In manufacturing a fluid transfer pipeline section of the present invention, a first end of an inner metal tube and an adjacent first end of a substantially coaxial outer metal tube are attached by welding to a first joining means in a vacuum-tight manner. The tubes are preferably cylindrical, and the joining means is preferably a flange suitable for joining in a fluid-tight manner to an additional pipeline section in such a way as to be able to allow continuous fluid flow through the inner tube. In the space between the inner and outer metal tubes, there is inserted a non-evaporable getter device which may conveniently be in the form of a thin metal strip supporting the getter material as herein previously described.
If the pipeline is intended for the transport of warm or hot fluids, it is convenient to place the strip in thermal contact with the inner metal tube so that the getter material is maintained at a suitable temperature during fluid transport. The temperature of the fluid may even be sufficiently high to activate certain getter materials. This would be the case when the fluid is high pressure steam at a temperature of about 300°-450° C. whereby the non-evaporable getter is heated to approximately the same temperature. If the fluid to be transported is a cryogenic fluid, then the strip should be placed in thermal cntact with the outer metal wall so that the getter material is maintained at ambient temperatures during fluid flow.
After insertion of the getter device into the space between the inner and outer pipes, the second end of the inner metal tube and the second end of the outer metal tube are attached in a vacuumtight manner to a joining means which again is preferably a flange. The space between the inner and outer tubes is then evacuated to a pressure of less than 10-2 torr (1.3 Pa) and preferably less than 10-4 torr (1.3×10-2 Pa). While continuing to pump the jacket space, the pipeline section is heated to a temperature of greater than 150° C. and preferably about 250° C. This temperature should be maintained for a period of a few hours in order to degas the jacket surfaces. The jacket is then sealed and removed from the pumping system. If the gettering material is such that it activates at low temperatures, then the degassing process is also sufficient to activate it. If this temperature is not high enough to activate the getter material sufficiently, then the area of the pipe where the getter device is located can be heated from outside the jacket. This can be accomplished by any suitable means, such as playing a flame over the surface or by induction heating in the appropriate zones. If the surfaces of the pipes within the jacket have been plated with a metal such as zinc in order to have more highly reflective surfaces and, therefore, improve the jacket thermal insulation properties, the zones where the getter material is supported should preferably be left free from plating.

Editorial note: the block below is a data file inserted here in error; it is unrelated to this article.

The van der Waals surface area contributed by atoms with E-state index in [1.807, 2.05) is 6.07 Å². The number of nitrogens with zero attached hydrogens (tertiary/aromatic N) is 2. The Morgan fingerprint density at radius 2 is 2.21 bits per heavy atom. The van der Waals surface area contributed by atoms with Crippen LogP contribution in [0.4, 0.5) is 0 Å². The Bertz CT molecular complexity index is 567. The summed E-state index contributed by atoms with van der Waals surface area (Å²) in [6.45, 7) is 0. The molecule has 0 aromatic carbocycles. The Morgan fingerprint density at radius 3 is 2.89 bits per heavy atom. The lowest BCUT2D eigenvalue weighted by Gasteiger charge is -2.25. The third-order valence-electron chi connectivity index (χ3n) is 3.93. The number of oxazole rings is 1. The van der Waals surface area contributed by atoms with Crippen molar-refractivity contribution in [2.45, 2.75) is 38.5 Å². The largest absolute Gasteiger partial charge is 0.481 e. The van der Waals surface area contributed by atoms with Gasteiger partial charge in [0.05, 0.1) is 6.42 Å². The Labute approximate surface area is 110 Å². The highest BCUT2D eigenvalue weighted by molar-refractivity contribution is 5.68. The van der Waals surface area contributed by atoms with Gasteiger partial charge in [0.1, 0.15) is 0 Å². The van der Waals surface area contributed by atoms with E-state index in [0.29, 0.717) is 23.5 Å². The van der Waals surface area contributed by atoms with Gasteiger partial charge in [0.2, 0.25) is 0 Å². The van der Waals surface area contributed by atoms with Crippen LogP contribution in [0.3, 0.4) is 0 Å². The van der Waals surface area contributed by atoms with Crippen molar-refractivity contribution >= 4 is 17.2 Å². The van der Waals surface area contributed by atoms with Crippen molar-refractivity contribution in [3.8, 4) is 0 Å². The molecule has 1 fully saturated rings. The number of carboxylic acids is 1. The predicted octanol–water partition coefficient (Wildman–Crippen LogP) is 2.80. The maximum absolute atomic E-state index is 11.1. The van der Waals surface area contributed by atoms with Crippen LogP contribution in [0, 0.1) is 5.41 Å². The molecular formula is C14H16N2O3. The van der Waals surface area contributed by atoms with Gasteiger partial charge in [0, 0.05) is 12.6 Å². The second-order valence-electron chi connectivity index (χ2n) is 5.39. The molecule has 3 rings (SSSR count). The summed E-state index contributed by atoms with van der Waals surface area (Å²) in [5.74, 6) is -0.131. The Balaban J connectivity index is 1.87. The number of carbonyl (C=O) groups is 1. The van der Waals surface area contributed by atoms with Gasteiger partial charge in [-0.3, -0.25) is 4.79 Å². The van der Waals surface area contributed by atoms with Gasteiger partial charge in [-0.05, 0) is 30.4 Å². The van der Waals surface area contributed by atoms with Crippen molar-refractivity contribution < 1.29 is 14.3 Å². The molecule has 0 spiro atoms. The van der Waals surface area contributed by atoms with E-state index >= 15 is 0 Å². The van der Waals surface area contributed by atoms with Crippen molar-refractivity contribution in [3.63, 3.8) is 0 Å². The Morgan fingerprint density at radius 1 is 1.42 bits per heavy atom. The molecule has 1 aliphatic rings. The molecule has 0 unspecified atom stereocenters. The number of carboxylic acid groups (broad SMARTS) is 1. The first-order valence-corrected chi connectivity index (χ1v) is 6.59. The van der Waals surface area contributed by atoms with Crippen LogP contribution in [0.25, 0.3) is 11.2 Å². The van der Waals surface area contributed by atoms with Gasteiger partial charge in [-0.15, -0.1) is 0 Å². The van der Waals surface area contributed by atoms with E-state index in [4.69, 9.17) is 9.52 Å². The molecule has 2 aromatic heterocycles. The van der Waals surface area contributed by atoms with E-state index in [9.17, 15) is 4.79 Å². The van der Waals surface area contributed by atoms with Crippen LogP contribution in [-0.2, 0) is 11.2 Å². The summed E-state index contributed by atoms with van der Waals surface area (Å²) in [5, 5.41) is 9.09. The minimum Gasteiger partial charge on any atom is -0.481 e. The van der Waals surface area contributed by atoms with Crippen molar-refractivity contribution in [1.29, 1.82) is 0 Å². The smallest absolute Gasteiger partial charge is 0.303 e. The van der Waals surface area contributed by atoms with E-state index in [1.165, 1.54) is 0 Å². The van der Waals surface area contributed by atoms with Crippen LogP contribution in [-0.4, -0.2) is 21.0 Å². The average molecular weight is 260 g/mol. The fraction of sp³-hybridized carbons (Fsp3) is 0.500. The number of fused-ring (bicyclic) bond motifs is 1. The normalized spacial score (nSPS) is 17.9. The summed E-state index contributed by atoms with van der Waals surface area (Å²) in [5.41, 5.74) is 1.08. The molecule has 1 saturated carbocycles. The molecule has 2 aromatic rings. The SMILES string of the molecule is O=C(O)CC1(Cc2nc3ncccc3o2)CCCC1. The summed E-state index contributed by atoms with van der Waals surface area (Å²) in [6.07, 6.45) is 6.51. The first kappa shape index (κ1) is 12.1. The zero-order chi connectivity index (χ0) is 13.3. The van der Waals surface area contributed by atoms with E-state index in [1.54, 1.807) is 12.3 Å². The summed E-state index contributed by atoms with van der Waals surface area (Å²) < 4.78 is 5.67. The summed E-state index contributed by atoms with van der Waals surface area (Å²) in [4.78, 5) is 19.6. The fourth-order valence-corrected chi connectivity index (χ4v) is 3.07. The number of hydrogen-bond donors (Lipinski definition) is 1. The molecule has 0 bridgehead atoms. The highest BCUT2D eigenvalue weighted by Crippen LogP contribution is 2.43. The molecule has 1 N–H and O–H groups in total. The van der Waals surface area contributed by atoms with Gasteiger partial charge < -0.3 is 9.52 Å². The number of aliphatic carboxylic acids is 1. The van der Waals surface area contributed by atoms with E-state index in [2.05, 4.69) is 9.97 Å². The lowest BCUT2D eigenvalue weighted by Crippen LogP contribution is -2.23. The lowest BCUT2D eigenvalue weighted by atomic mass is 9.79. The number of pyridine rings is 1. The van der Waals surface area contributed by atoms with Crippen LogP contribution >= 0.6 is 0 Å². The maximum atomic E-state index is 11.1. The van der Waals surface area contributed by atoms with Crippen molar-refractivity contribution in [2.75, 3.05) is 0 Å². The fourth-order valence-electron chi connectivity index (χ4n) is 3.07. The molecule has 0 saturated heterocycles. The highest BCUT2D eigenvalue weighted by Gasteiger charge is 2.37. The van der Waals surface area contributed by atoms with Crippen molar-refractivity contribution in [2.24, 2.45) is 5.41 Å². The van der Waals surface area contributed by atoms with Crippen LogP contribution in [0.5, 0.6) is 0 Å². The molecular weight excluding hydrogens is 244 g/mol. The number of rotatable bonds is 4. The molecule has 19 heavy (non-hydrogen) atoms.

A preferred method of manufacturing the pipeline section is to perform most of the processing in a vacuum oven. A first end of an inner metal tube and an adjacent first end of a substantially coaxial outer metal tube are attached by welding to a first joining means in a vacuum-tight manner. The tubes are preferably cylindrical, and the joining means is preferably a flange suitable for joining in a fluid-tight manner to an additional pipeline section in such a way as to be able to allow continuous fluid flow through the inner tube. The tubes joined to the first joining means are then placed in a vacuum oven together with a second joining means. If the getter material can be sufficiently activated under the temperature-time conditions used for degassing the tubes in the vacuum oven, it is convenient to insert the getter into the space between the inner and outer tubes before placing the assembly in the vacuum oven. In this case, the getter device could be placed near the first joining means so that during the degassing evolved gases do not flow over the getter and do not substantially reduce its sorption capacity. If the getter material requires a relatively high activation temperature to make it capable of sorbing gas, then the getter device can be placed in the vacuum oven separate from the tubes and the second joining means. After evacuating the oven and heating the components contained therein to the degassing temperature, the getter device is separately heated to its activation temperature by suitable means, such as induction heating, and then placed in the space between the inner and outer tubes. At the end of the degassing, the second end of the inner metal tube and the second end of the outer metal tube are attached in a vacuumtight manner, for instance by electron beam welding, to a second joining means which again is preferably a flange. After joining the second flange to create a vacuum jacket, the pipeline section is allowed to cool and is removed from the vacuum oven.
Although the invention has been described in considerable detail with reference to certain preferred embodiments designed to teach those skilled in the art how best to practice the invention, it will be realized that other modifications may be employed without departing from the spirit and scope of the appended claims.
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|U.S. Classification||138/149, 445/31, 138/DIG.600, 505/877|
|International Classification||F16L59/06, C22C27/02, C22C30/00, F16L59/18, F16L59/065, C22C16/00|
|Cooperative Classification||Y10S138/06, Y10S505/877, F16L59/184, F16L59/065|
|European Classification||F16L59/18G, F16L59/065|
|Apr 22, 1983||AS||Assignment|
Owner name: S.A.E.S. GETTERS S.P.A., MILAN, ITALY, A CORP. OF
Free format text: ASSIGNMENT OF ASSIGNORS INTEREST.;ASSIGNOR:DELLA PORTA, PAOLO;REEL/FRAME:004123/0966
Effective date: 19830413
|Mar 31, 1989||FPAY||Fee payment|
Year of fee payment: 4
|Mar 19, 1993||FPAY||Fee payment|
Year of fee payment: 8
|Apr 2, 1997||FPAY||Fee payment|
Year of fee payment: 12